JC: Is there anything you’ve done? That absolutely did not work? Like, you’re like, I tried this marketing, and it completely failed, like nobody can..
Alexander: No, I mean, just so we’re learning, right? We’re really learning that. Just to give you an example of how much like we fell flat on our faces so many times. So the way this company, the way we even got started. And so we’ve raised the series A now. We’ve raised $13 million, which still feels pretty…
Alexander: Thank you, although I will say like in today’s climate, that’s like, not the same number as it was. But, you know, the way that that happened was, we had this idea, we had this product, COVID hid and we’re like, wow, our products not ready. But we just feel bad not letting people use this because this is useful. So we put it out on a website called Product Hunt, which you probably know, and a bunch of people just signed up, we had no idea what we’re doing, we just put it there, and a bunch of people signed up. And that usage led to our Series A right? But we didn’t earn that usage. When I think about it, we just put our product on a site and like people came, it’s like the engineer screen. And so I remember the first few cycles of goal setting after the product launch, we’re like, cool, we’re just gonna assume the line will keep going up. And it didn’t, because we didn’t do anything. We just assume that it would keep going up because people would talk about it. And so we’ve really had to learn, you know, what are the things that work? What are the things that don’t work and how to create like discipline around getting things done? So I realized you asked, like, what doesn’t work? Well, obviously doing nothing. Yeah.
JC: Yeah, sitting there and praying doesn’t work. It turns out.
Alexander: Yeah and another example of something that has had a lot less results than we thought was we tried a bunch of campaigns to create shareable content around Remotion. So like, hey, you Remotion. Remotion gives you this dock so you can see your team and who’s around. And like, we try to help people feel like more than just green dots, you can take little selfies and like some teams take it every day, other teams take them less often. The key is like to not be on live video, but to still feel present. And so we tried a bunch of campaigns around getting people to share that content. And we had a limited amount of sharing. And then those limited number of shares led to very few conversions. And at the end of the day, we did the math, and we’re like, yeah, like, we’re still a small company, our customer base is quite small, any sort of one off viral campaign, it’s just not going to yield meaningful results. And so, you know, we, again, we’ve, we’ve just gotten more disciplined around doing the math around like how much we think something can yield. And at this point in time, the biggest thing that we have to figure out is companies how to get more traffic, you know, that’s a bigger problem than like the virality of the product.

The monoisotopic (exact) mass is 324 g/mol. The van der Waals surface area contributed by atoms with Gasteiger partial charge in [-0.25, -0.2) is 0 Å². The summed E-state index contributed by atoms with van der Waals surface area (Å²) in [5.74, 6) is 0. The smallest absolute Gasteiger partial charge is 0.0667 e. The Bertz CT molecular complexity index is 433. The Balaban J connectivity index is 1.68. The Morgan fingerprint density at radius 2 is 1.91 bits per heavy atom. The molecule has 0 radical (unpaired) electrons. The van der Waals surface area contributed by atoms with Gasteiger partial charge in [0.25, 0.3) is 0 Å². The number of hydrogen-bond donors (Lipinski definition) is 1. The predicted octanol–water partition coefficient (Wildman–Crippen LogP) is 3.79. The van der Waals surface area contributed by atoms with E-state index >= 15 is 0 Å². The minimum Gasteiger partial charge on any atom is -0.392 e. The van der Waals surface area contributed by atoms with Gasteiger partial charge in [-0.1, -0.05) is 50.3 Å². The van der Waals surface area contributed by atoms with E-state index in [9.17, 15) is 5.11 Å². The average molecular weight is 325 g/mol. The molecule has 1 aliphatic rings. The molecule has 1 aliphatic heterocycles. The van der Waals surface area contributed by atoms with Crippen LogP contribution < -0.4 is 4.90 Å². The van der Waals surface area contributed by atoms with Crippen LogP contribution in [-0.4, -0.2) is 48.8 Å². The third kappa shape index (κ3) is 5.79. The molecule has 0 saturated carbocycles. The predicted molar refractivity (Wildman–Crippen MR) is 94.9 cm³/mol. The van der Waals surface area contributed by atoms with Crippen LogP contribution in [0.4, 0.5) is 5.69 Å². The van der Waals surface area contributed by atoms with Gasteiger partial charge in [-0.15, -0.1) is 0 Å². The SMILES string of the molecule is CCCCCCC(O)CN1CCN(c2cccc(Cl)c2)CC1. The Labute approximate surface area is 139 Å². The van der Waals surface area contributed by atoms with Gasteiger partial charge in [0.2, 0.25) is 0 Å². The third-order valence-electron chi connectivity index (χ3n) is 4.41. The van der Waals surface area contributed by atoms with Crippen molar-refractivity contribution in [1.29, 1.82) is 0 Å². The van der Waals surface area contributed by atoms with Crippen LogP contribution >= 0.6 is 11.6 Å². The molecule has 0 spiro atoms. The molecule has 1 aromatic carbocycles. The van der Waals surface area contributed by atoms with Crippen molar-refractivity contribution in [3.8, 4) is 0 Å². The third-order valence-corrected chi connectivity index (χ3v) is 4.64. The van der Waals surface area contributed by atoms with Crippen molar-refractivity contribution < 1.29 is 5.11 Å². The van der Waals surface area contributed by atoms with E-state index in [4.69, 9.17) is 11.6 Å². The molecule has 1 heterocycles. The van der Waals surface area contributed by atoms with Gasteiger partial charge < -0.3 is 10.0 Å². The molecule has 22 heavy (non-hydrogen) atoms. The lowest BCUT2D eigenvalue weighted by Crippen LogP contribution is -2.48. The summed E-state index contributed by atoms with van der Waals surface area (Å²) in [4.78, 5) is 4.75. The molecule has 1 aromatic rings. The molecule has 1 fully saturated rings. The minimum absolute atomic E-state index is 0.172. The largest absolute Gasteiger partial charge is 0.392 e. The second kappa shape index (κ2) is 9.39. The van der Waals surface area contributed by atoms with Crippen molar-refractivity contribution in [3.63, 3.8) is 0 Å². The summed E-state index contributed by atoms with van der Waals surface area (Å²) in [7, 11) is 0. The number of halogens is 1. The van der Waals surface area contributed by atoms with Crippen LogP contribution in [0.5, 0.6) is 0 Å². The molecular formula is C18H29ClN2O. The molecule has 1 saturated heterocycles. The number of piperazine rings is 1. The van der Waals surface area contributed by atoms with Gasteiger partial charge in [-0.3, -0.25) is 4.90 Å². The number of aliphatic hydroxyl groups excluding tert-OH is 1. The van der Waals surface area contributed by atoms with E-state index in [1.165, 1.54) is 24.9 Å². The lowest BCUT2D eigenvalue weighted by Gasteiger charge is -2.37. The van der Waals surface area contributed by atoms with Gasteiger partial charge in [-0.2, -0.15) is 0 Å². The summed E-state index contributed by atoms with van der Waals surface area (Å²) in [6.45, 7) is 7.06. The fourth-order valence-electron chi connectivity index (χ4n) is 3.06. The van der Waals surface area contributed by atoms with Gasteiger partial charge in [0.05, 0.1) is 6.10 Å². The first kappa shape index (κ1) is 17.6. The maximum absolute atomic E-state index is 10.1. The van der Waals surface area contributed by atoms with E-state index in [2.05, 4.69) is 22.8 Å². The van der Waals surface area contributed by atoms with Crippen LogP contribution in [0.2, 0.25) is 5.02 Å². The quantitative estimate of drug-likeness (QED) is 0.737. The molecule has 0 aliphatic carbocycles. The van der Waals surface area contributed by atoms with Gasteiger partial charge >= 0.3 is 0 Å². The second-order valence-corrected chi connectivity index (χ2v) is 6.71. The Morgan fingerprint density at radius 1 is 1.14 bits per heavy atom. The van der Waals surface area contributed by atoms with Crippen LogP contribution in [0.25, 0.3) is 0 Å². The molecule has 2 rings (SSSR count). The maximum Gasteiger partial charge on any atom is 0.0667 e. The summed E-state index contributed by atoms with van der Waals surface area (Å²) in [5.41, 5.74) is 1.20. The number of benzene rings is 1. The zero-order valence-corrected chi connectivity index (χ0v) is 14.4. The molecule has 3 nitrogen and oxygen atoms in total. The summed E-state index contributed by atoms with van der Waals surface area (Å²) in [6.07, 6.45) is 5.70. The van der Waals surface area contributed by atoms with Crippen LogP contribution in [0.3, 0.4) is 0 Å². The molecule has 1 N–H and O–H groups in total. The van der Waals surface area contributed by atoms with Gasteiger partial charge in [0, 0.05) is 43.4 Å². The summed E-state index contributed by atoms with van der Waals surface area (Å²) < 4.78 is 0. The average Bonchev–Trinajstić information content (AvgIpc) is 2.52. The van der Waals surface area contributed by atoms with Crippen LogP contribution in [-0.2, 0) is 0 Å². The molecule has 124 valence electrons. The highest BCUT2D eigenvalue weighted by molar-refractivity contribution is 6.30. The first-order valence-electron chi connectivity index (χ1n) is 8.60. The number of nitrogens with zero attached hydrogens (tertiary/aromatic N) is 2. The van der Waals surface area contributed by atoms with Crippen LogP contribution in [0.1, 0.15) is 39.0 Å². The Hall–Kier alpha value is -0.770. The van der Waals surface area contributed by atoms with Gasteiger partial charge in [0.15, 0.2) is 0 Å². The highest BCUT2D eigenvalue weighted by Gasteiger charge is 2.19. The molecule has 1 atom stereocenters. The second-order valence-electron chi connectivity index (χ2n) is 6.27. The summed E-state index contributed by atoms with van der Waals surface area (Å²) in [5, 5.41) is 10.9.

JC: You know, I’ve always said that, you know, the great thing about starting a software company is that, you know, after you build it, and you’re always there’s always iterations, don’t get me wrong, right. But like, 80% of your equation is marketing for the most part after that, because like, what else? Like what are you doing? There’s no warehouse of overhead, you know, you don’t have shipping departments like, like, mostly it’s like, okay, we built it now. It’s like, well, now it’s all marketing. Well, let’s talk about the future here, right? It’s the Future of Biztech, gotta ask the question, my first question about the future is that, where do you see your industry going? Right. So, you know, a lot of the different software’s that fall into your, you know, realm right out there, where do you see like that five year Future? Right, all things considered with, you know, between you and your competitors? Where do you see things going as a whole? Do you see any, you know, legislation affecting anything? Do you see demographics or politics affecting anything? Do you see technology? Really, you know, like, any kind of AI that’s gonna come in and disrupt? You know, if you had a thought experiment, where do you see your industry going in five years?